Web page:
Watching the World Cup could improve your health

The World Cup is in full swing and countries are competing on the soccer field for the championship and of course to brag about it. This World Cup was anything but predictable. Fans were in turmoil after Saudi Arabia defeated powerful Argentina – the kingdom celebrated a national day the following day to celebrate the victory – while German fans were in disbelief after the defeat by Japan. And in a major upset, Mexico’s side were eliminated from the group stage, a first since 1978.

Whether you’re a football fan or not, it’s hard to deny how exciting it is to see your home country move closer to the gold. And while not everyone can travel thousands of miles to the games taking place in Qatar this year, psychologists say there are good reasons to brace for a game. PopSci asked experts about the top five health benefits of supporting a team, even if you’re just sitting on the couch.

[Related: All the ways you can tune in to the 2022 Soccer World Cup]

You feel less lonely

Humans are by nature social beings. This makes the world’s most popular sport a great opportunity to connect with others and find community. Carrie Wyland, a social psychologist at Tulane University in New Orleans, says there are two main reasons for this. The first reason is that cheering on a team makes you feel connected to something bigger than yourself. “Cheering for our favorite teams gives us a sense of identity,” she explains. This social identity is built upon the small groups you have formed or associated with throughout your life. When you connect deeply with a group, your personal self shifts into a larger whole and creates a deeper sense of connectedness with others, Wyland explains.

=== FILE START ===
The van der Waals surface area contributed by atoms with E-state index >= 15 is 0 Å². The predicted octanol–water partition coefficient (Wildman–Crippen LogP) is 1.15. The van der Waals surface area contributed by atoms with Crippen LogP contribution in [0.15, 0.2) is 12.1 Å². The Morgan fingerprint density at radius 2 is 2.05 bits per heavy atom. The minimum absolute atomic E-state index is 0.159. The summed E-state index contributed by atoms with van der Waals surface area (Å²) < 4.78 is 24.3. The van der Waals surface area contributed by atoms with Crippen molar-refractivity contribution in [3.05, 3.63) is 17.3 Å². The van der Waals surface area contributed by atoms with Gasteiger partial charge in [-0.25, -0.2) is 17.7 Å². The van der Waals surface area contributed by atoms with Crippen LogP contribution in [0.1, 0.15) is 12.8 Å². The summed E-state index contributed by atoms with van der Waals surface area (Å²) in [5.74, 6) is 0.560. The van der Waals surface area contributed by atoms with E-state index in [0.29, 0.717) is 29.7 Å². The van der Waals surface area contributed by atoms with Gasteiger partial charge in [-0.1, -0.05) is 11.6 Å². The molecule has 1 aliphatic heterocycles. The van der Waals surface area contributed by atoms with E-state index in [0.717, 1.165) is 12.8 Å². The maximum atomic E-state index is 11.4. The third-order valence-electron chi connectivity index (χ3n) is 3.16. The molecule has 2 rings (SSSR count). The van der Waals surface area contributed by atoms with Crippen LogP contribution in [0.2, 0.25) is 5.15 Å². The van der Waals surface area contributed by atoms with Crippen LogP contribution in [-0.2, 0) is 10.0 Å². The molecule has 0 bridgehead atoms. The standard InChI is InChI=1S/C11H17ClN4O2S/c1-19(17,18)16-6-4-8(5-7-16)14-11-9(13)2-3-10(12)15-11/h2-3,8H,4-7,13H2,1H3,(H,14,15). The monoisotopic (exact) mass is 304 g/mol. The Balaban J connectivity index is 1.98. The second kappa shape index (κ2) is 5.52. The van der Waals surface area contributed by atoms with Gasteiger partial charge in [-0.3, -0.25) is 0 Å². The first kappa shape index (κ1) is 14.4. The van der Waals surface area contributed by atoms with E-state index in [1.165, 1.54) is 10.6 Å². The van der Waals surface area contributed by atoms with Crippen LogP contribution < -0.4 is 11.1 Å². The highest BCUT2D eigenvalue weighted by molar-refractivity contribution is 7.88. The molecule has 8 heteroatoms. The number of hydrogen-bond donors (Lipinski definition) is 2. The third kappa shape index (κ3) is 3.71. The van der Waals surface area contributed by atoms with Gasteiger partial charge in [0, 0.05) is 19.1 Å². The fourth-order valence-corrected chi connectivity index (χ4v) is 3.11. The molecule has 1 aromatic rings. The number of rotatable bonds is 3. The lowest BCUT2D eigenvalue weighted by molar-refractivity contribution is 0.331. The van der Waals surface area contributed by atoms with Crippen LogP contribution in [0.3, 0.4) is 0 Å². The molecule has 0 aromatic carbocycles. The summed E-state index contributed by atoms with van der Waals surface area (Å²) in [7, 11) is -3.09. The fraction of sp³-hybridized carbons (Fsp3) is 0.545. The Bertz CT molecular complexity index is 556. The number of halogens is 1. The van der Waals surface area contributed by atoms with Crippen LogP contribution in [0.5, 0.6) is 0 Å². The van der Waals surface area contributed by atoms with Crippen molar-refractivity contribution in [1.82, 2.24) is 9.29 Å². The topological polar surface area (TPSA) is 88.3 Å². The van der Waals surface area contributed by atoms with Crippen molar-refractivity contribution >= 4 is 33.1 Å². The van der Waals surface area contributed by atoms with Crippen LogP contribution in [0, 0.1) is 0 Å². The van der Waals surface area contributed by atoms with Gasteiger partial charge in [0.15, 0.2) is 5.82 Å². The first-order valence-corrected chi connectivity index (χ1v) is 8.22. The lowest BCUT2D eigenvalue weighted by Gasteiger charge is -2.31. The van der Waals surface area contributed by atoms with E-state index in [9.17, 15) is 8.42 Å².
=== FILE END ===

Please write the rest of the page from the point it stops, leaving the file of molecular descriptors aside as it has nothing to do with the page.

The second reason is collective joy. Whether you’re watching with family or going to a bar alone, your body experiences powerful arousal emotions like happiness and excitement when you witness an event like your team’s goal. “When we experience those positive feelings and share them with other people who are also watching the game, we can actually amplify those emotions and have a greater emotional experience.”

And that social bond is felt through ups and downs—triumph and defeat. If your team loses, you might feel down for a few days, but there’s an upside too. According to Wyland, losing a game is still a collective experience and can continue to build stronger bonds with others — whether in person, through a group chat, or even on social media — as you mourn the loss together and figure out what went wrong.

You have higher self-esteem

A 2019 study in the journal communication and sports found that fans of winning sports teams reported higher self-esteem two days after the game. While more research is needed to confirm this link, Wyland says the boost in self-esteem after watching a game may stem from a psychological concept called “sunbathing in reflected fame.” It’s when you relate someone else’s victories to your own because you are closely connected to that group. This is also reflected in fans who are happy when their favorite musician wins a Grammy, or supporters of a political party when their preferred candidate is elected. In this case, a fan’s social identity in football can make them feel part of the team. So when fans cheer or perform rituals like wearing “lucky socks,” they feel like their support helped the team win.